rap video

Ab Soul - Empathy ft JaVonte and Alori Joh

Ab Soul takes a break from rapping about pills and dirty Sprite to channel the spirit of OG Nate Dogg. The Black Hippy grooves while ringing a booty call, tries his best to look like Wish Bone and wears sunglasses in the dark. With help from TDE affiliate JaVonte, Soulo sings a mellow tune and proves he’s more than a drug rap visionary.
He briefly adds a few double-time bars to “Empathy” but mostly sticks to surprising you with smooth vocals. This isn’t an R&B croon-fest though. Brief psychedelic visuals and hypnotic repetition of the track title makes the song a little more unsettling than Chris Brown without handcuffs. This slow jam also comes with an important message: let Ab Soul hit it and he might spend that $700 a show money on you.
Empathy also features Ab-Soul’s close friend Alori Joh, who passed away a few months ago. She was 25, attractive and appeared on several TDE releases. RIP Alori. If you’re chilling with Nate Dogg, can you tell him to swap places with French Montana?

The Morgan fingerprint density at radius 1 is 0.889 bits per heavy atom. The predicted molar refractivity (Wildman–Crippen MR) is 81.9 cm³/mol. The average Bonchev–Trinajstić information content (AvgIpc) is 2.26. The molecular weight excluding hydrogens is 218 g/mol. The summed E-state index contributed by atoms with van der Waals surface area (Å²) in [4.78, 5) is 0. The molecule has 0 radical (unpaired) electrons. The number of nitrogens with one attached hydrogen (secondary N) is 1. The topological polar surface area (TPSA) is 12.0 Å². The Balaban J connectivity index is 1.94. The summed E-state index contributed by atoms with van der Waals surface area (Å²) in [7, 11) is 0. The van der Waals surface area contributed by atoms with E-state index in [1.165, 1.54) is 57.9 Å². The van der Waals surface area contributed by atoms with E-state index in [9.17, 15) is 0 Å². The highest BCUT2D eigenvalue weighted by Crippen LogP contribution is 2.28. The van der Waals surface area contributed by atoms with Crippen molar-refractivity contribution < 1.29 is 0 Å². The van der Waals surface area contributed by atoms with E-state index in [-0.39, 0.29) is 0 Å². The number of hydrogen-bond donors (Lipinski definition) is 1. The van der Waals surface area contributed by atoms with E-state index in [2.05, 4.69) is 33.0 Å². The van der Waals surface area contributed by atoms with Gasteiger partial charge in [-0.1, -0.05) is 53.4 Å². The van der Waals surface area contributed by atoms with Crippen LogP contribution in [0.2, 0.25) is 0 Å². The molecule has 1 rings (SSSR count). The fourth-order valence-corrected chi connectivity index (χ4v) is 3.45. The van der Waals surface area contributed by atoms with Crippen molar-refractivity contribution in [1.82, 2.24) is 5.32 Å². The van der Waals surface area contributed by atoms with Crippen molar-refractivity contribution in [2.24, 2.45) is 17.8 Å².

Deniro Farrar - Play No Games

By Jimmy Ness

Smashed buildings, muddy water and sledgehammers. “Play No Games” is rugged imagery on a gritty and grey specrum. Deniro Farrar locks eyes with the viewer and rhymes about poverty. It’s an overused subject, but he speaks without a trace of pretentious bravado or corny consciousness.

No witty punchlines, no preachiness, no swag. Just compelling rhymes. Farrar wears a weathered sports cap and dirty boots as he raps about alcohol addiction and death. “Sick and tired of funerals and going to these wakes. Killing off each other, while they laugh in our face.” His raps are straightforward and his intentions are clear: he simply wants to tell his story.

Halifax producer Ryan Hemsworth’s thumping minimal beat is something you’d expect The Weekend to wail hipster drug tales over. Yet it somehow works for Farrar’s precise delivery. A haunting How To Dress Well sample repeats itself and the song reeks of hopelessness. As “Play No Games” ends, Deniro throws his hands in the air and walks away, having experienced the track’s despair personally in Charlotte’s housing projects. It’s struggle rap at its finest.